In one prior art method commonly used, a “naïve” algorithm for TCAM updates is employed. The naïve (or “lazy”) algorithm moves TCAM entries only when it needs to. A delete in a given region creates a hole in that region. Conversely, an insert in a region requires the presence of a hole in that region in which to insert the entry. A region is referred to as a “full” (or “congested”) region when it does not have any holes and thus an insert into a full region requires moving a hole into that region from the nearest non-full region. This may necessitate moving entries in adjoining regions as well, in order to make room. It is desirable that the number of moves required to supply a hole to a full region is minimized. Indeed, it is preferable to have some holes in each region to facilitate updating.

Consider a TCAM with a certain maximum number of entries. One can readily see that some routing applications could use enough IP prefixes to result in a TCAM occupancy rate of 90% or more. In fact, such occupancy rates are commonly seen in the art today. A 90% occupancy rate implies that 10% of the TCAM entries are holes. A “good distribution” of these holes is one where they are almost equally distributed among the 32 regions (in an IPv4 system, which has a maximum prefix length of 32 bits) so that one does not encounter a full region during any insert. Obviously, a “bad distribution” is one where several full regions occur contiguously, resulting in the requirement for a number of moves in order to provide a hole to support an insertion.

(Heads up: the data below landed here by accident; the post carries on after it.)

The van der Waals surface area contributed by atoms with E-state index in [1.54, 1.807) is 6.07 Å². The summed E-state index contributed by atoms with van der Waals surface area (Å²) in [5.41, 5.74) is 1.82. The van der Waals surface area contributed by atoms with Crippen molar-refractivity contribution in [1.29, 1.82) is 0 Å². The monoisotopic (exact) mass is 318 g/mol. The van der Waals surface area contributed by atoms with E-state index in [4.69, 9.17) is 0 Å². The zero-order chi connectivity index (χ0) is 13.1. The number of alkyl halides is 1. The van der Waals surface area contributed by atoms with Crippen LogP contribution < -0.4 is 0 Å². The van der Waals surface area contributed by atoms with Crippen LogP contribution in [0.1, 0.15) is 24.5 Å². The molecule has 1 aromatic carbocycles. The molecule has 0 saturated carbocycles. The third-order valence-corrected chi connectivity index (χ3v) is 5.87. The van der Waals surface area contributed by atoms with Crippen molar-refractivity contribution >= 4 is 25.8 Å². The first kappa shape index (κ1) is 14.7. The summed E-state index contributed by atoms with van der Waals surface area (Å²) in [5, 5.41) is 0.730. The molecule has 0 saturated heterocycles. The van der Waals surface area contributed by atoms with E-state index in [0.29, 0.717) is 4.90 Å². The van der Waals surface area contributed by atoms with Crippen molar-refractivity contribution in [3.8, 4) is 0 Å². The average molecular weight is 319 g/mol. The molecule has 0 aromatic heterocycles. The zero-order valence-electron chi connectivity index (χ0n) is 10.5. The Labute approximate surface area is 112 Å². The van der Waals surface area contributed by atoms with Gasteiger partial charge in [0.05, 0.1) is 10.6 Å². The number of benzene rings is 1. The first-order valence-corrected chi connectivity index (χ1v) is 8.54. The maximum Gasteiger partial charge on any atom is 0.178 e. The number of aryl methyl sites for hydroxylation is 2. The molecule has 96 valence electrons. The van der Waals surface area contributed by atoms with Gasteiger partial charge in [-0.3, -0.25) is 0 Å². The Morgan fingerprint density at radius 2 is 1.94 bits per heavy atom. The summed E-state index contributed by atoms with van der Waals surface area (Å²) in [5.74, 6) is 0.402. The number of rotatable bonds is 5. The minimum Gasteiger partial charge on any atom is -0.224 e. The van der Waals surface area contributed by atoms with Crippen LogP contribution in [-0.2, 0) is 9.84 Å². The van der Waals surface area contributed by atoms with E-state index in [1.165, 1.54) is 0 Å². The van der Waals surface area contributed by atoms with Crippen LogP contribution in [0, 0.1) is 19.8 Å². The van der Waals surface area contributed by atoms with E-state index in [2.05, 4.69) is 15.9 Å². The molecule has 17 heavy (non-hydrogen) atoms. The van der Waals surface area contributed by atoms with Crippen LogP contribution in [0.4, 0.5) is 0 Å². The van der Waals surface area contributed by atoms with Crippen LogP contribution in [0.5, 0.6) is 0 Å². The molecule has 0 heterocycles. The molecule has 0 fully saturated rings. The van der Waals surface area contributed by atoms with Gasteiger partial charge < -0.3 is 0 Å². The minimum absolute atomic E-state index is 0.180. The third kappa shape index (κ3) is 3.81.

A good TCAM update algorithm will thus try to ensure that if one starts with a good distribution of holes among the regions, then after several updates the hole distribution will remain good. The naïve algorithm unfortunately gets stuck in a bad distribution once it reaches that state and never recovers on its own. If k full regions occur contiguously at any point, then the naïve algorithm incurs an average cost of k/2 moves for every future insert into one of those regions. For example, if the lowest-addressed (bottom-most) one third of the prefix regions in the TCAM increase in size by 10%, they will borrow holes from the middle third. This can result in a complete lack of holes in the middle region, which is too large for a naïve algorithm to compensate. This cost results in a packet processing delay, which can in turn cause packet drops.

A study of the problem has indicated that a good TCAM update algorithm has the following desirable properties: (a) Given a good distribution of holes among regions, the distribution should tend to remain good after several updates; and (b) Even if the TCAM is forced into a bad distribution, the update algorithm should automatically recover to a good distribution with future updates.